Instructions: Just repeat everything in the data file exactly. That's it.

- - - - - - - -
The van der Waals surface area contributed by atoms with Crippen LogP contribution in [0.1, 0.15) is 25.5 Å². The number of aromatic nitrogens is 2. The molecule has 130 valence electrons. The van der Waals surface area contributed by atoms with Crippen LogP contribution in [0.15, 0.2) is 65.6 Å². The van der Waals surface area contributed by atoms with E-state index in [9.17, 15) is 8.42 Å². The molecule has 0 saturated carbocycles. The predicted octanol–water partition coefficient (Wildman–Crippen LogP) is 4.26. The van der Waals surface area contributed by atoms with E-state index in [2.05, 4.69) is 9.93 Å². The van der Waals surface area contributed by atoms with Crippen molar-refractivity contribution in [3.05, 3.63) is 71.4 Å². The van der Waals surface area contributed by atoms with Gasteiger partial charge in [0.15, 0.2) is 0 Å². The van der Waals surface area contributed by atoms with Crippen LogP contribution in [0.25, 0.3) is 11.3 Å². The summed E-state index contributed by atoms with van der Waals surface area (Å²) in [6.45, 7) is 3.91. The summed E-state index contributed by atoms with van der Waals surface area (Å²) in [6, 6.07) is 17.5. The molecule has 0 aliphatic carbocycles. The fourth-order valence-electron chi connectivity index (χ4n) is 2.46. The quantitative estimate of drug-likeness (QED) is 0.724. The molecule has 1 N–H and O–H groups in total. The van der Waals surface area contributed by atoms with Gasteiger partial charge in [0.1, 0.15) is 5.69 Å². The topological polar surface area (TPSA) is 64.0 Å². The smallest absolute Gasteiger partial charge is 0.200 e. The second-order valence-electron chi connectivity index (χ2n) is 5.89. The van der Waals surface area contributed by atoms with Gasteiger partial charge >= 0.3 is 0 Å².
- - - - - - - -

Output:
The van der Waals surface area contributed by atoms with Crippen LogP contribution in [0.1, 0.15) is 25.5 Å². The number of aromatic nitrogens is 2. The molecule has 130 valence electrons. The van der Waals surface area contributed by atoms with Crippen LogP contribution in [0.15, 0.2) is 65.6 Å². The van der Waals surface area contributed by atoms with E-state index in [9.17, 15) is 8.42 Å². The molecule has 0 saturated carbocycles. The predicted octanol–water partition coefficient (Wildman–Crippen LogP) is 4.26. The van der Waals surface area contributed by atoms with E-state index in [2.05, 4.69) is 9.93 Å². The van der Waals surface area contributed by atoms with Crippen molar-refractivity contribution in [3.05, 3.63) is 71.4 Å². The van der Waals surface area contributed by atoms with Gasteiger partial charge in [0.15, 0.2) is 0 Å². The van der Waals surface area contributed by atoms with Crippen LogP contribution in [0.25, 0.3) is 11.3 Å². The summed E-state index contributed by atoms with van der Waals surface area (Å²) in [6.45, 7) is 3.91. The summed E-state index contributed by atoms with van der Waals surface area (Å²) in [6, 6.07) is 17.5. The molecule has 0 aliphatic carbocycles. The fourth-order valence-electron chi connectivity index (χ4n) is 2.46. The quantitative estimate of drug-likeness (QED) is 0.724. The molecule has 1 N–H and O–H groups in total. The van der Waals surface area contributed by atoms with Gasteiger partial charge in [0.1, 0.15) is 5.69 Å². The topological polar surface area (TPSA) is 64.0 Å². The smallest absolute Gasteiger partial charge is 0.200 e. The second-order valence-electron chi connectivity index (χ2n) is 5.89. The van der Waals surface area contributed by atoms with Gasteiger partial charge >= 0.3 is 0 Å².